- March 4, 2019
- Posted by: Myles Freedman
- Category: IT, More Africa News
The ICT sector is the only focus area with a specific- and clearly stated budget within key campaign promises made by Nigeria’s re-elected President Muhammadu Buhari.
Buhari has vowed to provide US$500-million in funding to galvanise the sector and create 500,000 jobs.
He plans to position the internet as a critical infrastructure to strengthen Nigeria’s economy, with specific attention to online access within education, healthcare and business.
His administration plans to extend broadband coverage through 120,000km of fibre network across Nigeria, particularly since harmonised Right of Way charges have been agreed to between the federal government and all states.
Job creation remains a critical consideration and according to the most recent figures from the National Bureau of Statistics the total number of people classified as unemployed increased to 20.9 million by Q3 2018.
Economically active or the country’s working age population (15 – 64 years of age) increased to 115.5 million.
Though Buhari has continued to emphasise the agriculture sector, ICT is being positioned as the catalyst for job creation.
Prioritising the internet alongside age-long infrastructural issues like roads, rail and power is generally regarded as a clear indication of the role envisaged for the ICT sector and the telecommunications industry.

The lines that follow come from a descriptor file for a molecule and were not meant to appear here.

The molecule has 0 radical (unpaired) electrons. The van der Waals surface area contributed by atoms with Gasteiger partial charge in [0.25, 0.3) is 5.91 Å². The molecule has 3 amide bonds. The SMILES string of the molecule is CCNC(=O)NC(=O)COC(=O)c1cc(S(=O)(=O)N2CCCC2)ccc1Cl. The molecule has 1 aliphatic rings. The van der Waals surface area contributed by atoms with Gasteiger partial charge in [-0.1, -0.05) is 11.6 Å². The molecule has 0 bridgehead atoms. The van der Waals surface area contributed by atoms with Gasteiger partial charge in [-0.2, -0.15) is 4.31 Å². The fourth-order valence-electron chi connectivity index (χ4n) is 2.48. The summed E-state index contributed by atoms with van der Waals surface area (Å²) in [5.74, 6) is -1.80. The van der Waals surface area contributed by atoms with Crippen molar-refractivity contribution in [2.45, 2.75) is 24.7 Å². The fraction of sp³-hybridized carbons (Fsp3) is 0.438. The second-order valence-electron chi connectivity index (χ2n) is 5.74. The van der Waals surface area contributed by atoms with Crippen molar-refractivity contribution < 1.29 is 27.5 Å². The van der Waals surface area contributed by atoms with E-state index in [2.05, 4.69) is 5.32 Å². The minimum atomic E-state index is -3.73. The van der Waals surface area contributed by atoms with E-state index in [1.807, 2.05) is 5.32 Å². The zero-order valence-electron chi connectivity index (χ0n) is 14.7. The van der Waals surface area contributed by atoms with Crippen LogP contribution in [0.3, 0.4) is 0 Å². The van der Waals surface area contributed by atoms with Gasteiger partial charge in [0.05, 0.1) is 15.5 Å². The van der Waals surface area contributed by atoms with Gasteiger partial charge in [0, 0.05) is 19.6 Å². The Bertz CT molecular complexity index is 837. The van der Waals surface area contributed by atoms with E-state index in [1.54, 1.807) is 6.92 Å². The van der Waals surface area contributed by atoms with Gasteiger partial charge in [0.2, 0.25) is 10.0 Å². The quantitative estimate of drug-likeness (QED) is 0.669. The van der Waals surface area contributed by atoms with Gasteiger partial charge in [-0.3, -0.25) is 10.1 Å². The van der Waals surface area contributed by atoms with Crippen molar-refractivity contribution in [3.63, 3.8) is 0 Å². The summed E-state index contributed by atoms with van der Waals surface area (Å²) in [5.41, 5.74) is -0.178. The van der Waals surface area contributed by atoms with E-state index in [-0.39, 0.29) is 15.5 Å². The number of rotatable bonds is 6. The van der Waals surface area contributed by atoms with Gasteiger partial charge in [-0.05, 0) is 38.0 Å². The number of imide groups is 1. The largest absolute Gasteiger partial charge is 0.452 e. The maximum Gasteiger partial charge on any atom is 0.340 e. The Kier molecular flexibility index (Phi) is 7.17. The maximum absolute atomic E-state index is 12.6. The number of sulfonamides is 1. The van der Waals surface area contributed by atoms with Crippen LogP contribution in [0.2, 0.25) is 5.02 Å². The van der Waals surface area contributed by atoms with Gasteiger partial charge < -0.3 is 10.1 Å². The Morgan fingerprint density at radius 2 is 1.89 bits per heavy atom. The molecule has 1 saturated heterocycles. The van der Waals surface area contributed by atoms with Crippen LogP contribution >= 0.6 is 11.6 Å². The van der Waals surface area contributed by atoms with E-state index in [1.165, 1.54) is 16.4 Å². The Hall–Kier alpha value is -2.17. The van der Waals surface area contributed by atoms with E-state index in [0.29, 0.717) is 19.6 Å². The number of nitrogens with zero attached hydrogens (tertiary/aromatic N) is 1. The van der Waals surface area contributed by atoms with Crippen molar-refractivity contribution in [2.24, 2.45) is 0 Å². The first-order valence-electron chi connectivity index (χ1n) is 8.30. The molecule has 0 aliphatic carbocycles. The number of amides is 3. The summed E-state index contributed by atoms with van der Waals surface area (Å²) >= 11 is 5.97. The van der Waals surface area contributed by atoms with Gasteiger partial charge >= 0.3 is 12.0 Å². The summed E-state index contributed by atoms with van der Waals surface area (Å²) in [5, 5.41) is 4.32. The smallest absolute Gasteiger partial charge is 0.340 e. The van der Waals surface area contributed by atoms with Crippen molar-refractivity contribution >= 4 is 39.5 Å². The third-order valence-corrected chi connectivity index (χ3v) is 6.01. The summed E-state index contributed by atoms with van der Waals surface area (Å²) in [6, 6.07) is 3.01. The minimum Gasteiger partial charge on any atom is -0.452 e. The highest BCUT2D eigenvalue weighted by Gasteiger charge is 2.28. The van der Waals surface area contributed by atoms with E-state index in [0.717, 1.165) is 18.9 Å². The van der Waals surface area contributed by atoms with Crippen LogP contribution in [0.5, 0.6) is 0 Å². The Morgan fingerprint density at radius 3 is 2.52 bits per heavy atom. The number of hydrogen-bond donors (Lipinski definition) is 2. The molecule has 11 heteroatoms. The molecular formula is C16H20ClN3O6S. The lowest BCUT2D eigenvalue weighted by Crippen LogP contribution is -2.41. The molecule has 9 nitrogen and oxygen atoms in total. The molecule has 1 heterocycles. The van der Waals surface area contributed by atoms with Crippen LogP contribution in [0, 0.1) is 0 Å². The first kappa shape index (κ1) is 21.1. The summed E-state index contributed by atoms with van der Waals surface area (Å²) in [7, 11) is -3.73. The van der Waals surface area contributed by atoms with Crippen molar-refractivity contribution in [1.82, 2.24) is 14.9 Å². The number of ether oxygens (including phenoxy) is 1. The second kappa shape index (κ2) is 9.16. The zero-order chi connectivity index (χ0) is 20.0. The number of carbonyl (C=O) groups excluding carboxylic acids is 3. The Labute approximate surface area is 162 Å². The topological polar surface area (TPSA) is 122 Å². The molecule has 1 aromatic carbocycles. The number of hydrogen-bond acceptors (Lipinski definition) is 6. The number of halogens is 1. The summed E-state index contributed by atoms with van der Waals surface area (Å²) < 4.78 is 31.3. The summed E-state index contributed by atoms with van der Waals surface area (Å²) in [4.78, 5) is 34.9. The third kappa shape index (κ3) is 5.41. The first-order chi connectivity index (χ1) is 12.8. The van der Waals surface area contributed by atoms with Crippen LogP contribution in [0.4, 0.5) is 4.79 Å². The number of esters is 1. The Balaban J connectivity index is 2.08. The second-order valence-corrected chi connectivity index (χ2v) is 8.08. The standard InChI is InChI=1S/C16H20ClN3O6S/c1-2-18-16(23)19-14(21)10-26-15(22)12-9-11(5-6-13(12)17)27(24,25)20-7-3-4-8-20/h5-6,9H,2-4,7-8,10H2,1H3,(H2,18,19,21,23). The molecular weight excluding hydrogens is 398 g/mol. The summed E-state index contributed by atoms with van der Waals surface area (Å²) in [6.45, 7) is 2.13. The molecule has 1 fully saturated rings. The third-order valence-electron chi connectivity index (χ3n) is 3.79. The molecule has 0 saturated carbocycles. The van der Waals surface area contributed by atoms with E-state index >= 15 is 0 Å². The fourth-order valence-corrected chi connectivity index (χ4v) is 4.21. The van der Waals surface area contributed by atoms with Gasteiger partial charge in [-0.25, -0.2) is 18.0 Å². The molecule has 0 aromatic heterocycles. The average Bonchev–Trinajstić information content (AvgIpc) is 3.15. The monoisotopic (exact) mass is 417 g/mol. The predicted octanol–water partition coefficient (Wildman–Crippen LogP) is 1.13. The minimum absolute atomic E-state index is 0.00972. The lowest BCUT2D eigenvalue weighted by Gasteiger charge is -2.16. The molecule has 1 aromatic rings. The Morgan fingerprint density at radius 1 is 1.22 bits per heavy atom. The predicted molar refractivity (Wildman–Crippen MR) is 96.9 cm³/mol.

On paper, Buhari’s next four years could give the country’s tech start-up community a boost as he plans to recruit more youngsters in government boards to mentoring schemes for graduates to serve at ministries.
It’s a new approach that would provide the start-ups with a direct channel of communication to the government which, until now, has been non-existent.
The tech start-up community also stands to participate in helping to actively pursue relevant solutions to major socio-economic challenges particularly as the government plans to widen and upgrade the country’s health system.
There is also the government-backed entrepreneurship bank which is proposed to be tech-enabled and offer online services to support business plans from young entrepreneurs.
Buhari plans to focus on digital literacy among students and teachers and broaden the health system.
The jury is still out on whether the 76-year-old has been fully convinced of the significance of ICT as a fundamental need to effectively engage young Nigerians which now make up more than 60% of the country’s approximately 191 million population.